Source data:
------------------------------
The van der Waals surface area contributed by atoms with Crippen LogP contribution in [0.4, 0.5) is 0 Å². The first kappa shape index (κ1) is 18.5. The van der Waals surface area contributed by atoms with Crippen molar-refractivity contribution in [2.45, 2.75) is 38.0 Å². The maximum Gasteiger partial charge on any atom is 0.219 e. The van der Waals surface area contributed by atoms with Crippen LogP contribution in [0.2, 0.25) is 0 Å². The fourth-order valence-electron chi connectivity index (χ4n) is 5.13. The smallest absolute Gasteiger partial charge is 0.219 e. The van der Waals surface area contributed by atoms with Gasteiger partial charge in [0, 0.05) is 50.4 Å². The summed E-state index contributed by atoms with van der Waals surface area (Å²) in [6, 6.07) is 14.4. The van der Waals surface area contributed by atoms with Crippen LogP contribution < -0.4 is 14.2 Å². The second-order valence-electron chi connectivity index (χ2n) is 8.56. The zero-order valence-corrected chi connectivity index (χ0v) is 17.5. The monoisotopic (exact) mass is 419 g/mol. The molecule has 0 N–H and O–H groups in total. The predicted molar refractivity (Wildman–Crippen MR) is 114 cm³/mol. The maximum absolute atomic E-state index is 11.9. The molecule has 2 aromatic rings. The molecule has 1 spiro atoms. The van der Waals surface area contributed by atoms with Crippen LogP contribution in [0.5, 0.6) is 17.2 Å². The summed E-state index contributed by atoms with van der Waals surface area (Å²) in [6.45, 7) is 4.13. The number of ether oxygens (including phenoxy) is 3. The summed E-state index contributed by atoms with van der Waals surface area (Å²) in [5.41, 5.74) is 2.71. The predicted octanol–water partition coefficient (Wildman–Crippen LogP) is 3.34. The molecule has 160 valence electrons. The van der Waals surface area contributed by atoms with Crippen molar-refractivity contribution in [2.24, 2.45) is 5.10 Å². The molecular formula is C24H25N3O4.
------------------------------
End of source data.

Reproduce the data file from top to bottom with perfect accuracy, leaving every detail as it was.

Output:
The van der Waals surface area contributed by atoms with Crippen LogP contribution in [0.4, 0.5) is 0 Å². The first kappa shape index (κ1) is 18.5. The van der Waals surface area contributed by atoms with Crippen molar-refractivity contribution in [2.45, 2.75) is 38.0 Å². The maximum Gasteiger partial charge on any atom is 0.219 e. The van der Waals surface area contributed by atoms with Crippen LogP contribution in [0.2, 0.25) is 0 Å². The fourth-order valence-electron chi connectivity index (χ4n) is 5.13. The smallest absolute Gasteiger partial charge is 0.219 e. The van der Waals surface area contributed by atoms with Gasteiger partial charge in [0, 0.05) is 50.4 Å². The summed E-state index contributed by atoms with van der Waals surface area (Å²) in [6, 6.07) is 14.4. The van der Waals surface area contributed by atoms with Crippen LogP contribution < -0.4 is 14.2 Å². The second-order valence-electron chi connectivity index (χ2n) is 8.56. The zero-order valence-corrected chi connectivity index (χ0v) is 17.5. The monoisotopic (exact) mass is 419 g/mol. The molecule has 0 N–H and O–H groups in total. The predicted molar refractivity (Wildman–Crippen MR) is 114 cm³/mol. The maximum absolute atomic E-state index is 11.9. The molecule has 2 aromatic rings. The molecule has 1 spiro atoms. The van der Waals surface area contributed by atoms with Crippen LogP contribution in [0.5, 0.6) is 17.2 Å². The summed E-state index contributed by atoms with van der Waals surface area (Å²) in [6.45, 7) is 4.13. The number of ether oxygens (including phenoxy) is 3. The summed E-state index contributed by atoms with van der Waals surface area (Å²) in [5.41, 5.74) is 2.71. The predicted octanol–water partition coefficient (Wildman–Crippen LogP) is 3.34. The molecule has 160 valence electrons. The van der Waals surface area contributed by atoms with Crippen molar-refractivity contribution in [2.24, 2.45) is 5.10 Å². The molecular formula is C24H25N3O4.